- Vol. 06
- Chapter 03
White sterile walls. No sound, only the pounding of my heart. No birds chirping, the windows soundproof. No humming of tunes, no radio or news broadcasts. The Whittle Clinic beats to its own rhythm, one of death and isolation. Each patient sequestered in a white room with nothing to accompany them on their final journey. Plagued by fear and rejection – their families cast them aside like worn shoes. No one visits them. No one is allowed.
I take my seat at reception. No phones ring. No feet tap across the marble floors. I am alone as I shuffle through the stacks of paper and my task of inputting the names of the dead into the database. Katherine Ann Cooper, 59, cause of death unknown. Robert Maxwell, 42, cause of death unknown. It’s always unknown.
My watch vibrates. Lunchtime. The roar of car engines, the chattering conversations – they assault my senses – so loud and I almost run back inside. The clinic was a reprieve from the world. An escape that I relished. Silence and isolation. I enjoyed it – no, I loved it. Now, I’m not so sure. It’s changing me. I flinch at a stranger’s voice. I fumble over words; my own voice sounds haunted. The clinic has gotten its claws into me. I dream of those patients, the names I add to the database each morning. How did they die?
Lunch is a sandwich and coffee I take back to my desk. The noise in the café too much for my sensitive ears. A voice whispers, 'Come find me Samuel.' I try to block it out. I always do, but today it screams. 'Save me, Samuel. Only you can set me free.'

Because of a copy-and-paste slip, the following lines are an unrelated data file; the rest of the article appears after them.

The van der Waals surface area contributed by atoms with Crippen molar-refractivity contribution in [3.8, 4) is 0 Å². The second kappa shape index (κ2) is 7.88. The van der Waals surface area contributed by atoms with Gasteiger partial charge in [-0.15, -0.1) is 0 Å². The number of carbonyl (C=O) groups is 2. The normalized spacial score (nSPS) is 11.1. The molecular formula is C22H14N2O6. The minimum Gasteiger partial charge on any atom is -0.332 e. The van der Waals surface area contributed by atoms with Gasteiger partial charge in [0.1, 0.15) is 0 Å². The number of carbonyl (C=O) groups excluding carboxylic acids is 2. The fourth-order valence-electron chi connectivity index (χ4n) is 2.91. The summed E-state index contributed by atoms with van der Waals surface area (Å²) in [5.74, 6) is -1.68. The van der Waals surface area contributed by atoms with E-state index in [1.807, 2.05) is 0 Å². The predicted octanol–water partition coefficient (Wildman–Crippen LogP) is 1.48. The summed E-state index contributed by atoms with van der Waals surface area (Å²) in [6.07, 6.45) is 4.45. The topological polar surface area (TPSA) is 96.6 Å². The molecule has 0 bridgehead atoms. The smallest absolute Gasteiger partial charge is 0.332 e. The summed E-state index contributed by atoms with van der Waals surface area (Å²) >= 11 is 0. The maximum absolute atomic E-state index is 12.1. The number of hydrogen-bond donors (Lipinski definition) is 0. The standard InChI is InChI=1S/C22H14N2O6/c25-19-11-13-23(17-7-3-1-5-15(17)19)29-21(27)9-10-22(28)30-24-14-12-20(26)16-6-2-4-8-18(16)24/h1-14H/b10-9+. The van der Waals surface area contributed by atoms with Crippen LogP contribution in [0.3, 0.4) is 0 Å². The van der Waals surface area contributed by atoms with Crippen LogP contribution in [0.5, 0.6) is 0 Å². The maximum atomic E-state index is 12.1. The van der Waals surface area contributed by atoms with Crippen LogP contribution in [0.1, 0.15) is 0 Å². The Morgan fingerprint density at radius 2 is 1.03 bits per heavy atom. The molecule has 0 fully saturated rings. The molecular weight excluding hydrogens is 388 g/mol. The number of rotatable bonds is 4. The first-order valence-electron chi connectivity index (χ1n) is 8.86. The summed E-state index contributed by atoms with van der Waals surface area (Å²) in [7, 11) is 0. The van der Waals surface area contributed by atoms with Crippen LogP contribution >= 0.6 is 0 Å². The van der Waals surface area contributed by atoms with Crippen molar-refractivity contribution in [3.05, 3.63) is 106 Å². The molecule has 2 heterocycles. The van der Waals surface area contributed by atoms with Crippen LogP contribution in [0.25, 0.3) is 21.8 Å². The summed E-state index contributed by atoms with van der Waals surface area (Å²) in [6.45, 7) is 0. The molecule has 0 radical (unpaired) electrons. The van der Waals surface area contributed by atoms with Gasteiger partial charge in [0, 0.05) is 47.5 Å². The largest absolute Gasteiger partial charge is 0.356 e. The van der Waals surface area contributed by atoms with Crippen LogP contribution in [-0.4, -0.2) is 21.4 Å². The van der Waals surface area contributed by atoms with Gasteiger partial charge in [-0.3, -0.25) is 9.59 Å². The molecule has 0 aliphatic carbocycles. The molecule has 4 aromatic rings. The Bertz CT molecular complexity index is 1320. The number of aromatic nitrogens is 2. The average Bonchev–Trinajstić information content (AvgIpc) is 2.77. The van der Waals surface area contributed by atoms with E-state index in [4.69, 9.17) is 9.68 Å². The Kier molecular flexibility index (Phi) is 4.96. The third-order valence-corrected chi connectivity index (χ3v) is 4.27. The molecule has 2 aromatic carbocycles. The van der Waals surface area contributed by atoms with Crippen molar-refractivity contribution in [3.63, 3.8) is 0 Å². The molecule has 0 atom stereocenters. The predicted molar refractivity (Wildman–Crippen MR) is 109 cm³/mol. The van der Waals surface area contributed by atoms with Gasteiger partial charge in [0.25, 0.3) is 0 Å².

I don’t know the voice. It could be a patient. It could be me. The isolation is getting to me. I’ve forgotten how to socialise, how to communicate with others. Soon I’ll forget how to speak at all.
I shove the chair back and rise. I climb the stairs one at a time – the patients’ rooms are on the fifth floor – and pause as I step onto the landing. Each door is numbered but there is no glass to let me see inside. I reach for the handle of the first door, trembling as I grasp the cold metal and turn it. The door shrieks as it edges inwards. It’s dark inside and I fumble for a switch on the wall. There isn’t one. I step inside, every hair on my body standing to attention. My breath exits like steam and I close my eyes.
'You can do it Samuel. Open your eyes.'
I force my eyelids open. Light, blinding at first, and then I adjust. I'm home. Music plays loudly and children are laughing. The sound doesn't hurt my ears. It's beautiful. It's my family. I'm free of the clinic and ready to live life again.